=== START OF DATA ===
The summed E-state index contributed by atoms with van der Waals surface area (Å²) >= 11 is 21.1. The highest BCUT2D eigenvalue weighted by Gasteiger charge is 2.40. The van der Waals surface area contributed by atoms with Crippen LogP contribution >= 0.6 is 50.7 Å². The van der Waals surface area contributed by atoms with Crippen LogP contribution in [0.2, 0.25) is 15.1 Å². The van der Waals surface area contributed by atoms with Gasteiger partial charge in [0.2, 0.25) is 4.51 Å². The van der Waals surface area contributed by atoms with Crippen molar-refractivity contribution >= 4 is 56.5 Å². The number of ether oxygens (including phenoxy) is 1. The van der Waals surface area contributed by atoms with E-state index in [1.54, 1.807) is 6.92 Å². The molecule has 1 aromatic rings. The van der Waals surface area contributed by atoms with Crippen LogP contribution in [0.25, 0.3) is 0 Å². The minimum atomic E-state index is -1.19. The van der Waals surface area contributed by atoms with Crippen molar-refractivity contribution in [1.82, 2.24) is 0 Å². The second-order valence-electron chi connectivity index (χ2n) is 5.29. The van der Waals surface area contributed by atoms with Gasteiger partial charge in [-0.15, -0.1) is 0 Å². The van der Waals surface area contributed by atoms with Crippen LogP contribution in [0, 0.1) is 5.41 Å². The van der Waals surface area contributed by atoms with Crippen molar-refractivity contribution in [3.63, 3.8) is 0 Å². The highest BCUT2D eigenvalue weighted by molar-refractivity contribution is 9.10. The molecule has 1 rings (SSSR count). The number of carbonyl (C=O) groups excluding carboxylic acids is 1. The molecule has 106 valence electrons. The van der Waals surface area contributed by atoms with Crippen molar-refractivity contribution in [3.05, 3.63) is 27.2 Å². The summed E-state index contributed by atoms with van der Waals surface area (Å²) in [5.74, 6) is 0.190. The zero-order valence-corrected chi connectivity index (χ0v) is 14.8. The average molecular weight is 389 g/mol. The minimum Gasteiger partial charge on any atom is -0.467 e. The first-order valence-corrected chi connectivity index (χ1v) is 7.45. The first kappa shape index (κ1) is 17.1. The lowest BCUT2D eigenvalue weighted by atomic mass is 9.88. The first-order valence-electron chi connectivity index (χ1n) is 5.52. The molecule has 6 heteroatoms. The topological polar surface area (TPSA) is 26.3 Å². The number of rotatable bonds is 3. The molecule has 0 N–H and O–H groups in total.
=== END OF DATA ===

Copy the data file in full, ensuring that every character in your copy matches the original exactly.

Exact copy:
The summed E-state index contributed by atoms with van der Waals surface area (Å²) >= 11 is 21.1. The highest BCUT2D eigenvalue weighted by Gasteiger charge is 2.40. The van der Waals surface area contributed by atoms with Crippen LogP contribution >= 0.6 is 50.7 Å². The van der Waals surface area contributed by atoms with Crippen LogP contribution in [0.2, 0.25) is 15.1 Å². The van der Waals surface area contributed by atoms with Gasteiger partial charge in [0.2, 0.25) is 4.51 Å². The van der Waals surface area contributed by atoms with Crippen molar-refractivity contribution >= 4 is 56.5 Å². The number of ether oxygens (including phenoxy) is 1. The van der Waals surface area contributed by atoms with E-state index in [1.54, 1.807) is 6.92 Å². The molecule has 1 aromatic rings. The van der Waals surface area contributed by atoms with Crippen LogP contribution in [0.25, 0.3) is 0 Å². The minimum atomic E-state index is -1.19. The van der Waals surface area contributed by atoms with Crippen molar-refractivity contribution in [1.82, 2.24) is 0 Å². The second-order valence-electron chi connectivity index (χ2n) is 5.29. The van der Waals surface area contributed by atoms with Gasteiger partial charge in [-0.15, -0.1) is 0 Å². The van der Waals surface area contributed by atoms with Crippen LogP contribution in [0, 0.1) is 5.41 Å². The van der Waals surface area contributed by atoms with Crippen molar-refractivity contribution in [3.63, 3.8) is 0 Å². The highest BCUT2D eigenvalue weighted by molar-refractivity contribution is 9.10. The molecule has 1 rings (SSSR count). The number of carbonyl (C=O) groups excluding carboxylic acids is 1. The molecule has 106 valence electrons. The van der Waals surface area contributed by atoms with Crippen molar-refractivity contribution in [3.05, 3.63) is 27.2 Å². The summed E-state index contributed by atoms with van der Waals surface area (Å²) in [5.74, 6) is 0.190. The zero-order valence-corrected chi connectivity index (χ0v) is 14.8. The average molecular weight is 389 g/mol. The minimum Gasteiger partial charge on any atom is -0.467 e. The first-order valence-corrected chi connectivity index (χ1v) is 7.45. The first kappa shape index (κ1) is 17.1. The lowest BCUT2D eigenvalue weighted by atomic mass is 9.88. The first-order valence-electron chi connectivity index (χ1n) is 5.52. The molecule has 6 heteroatoms. The topological polar surface area (TPSA) is 26.3 Å². The number of rotatable bonds is 3. The molecule has 0 N–H and O–H groups in total.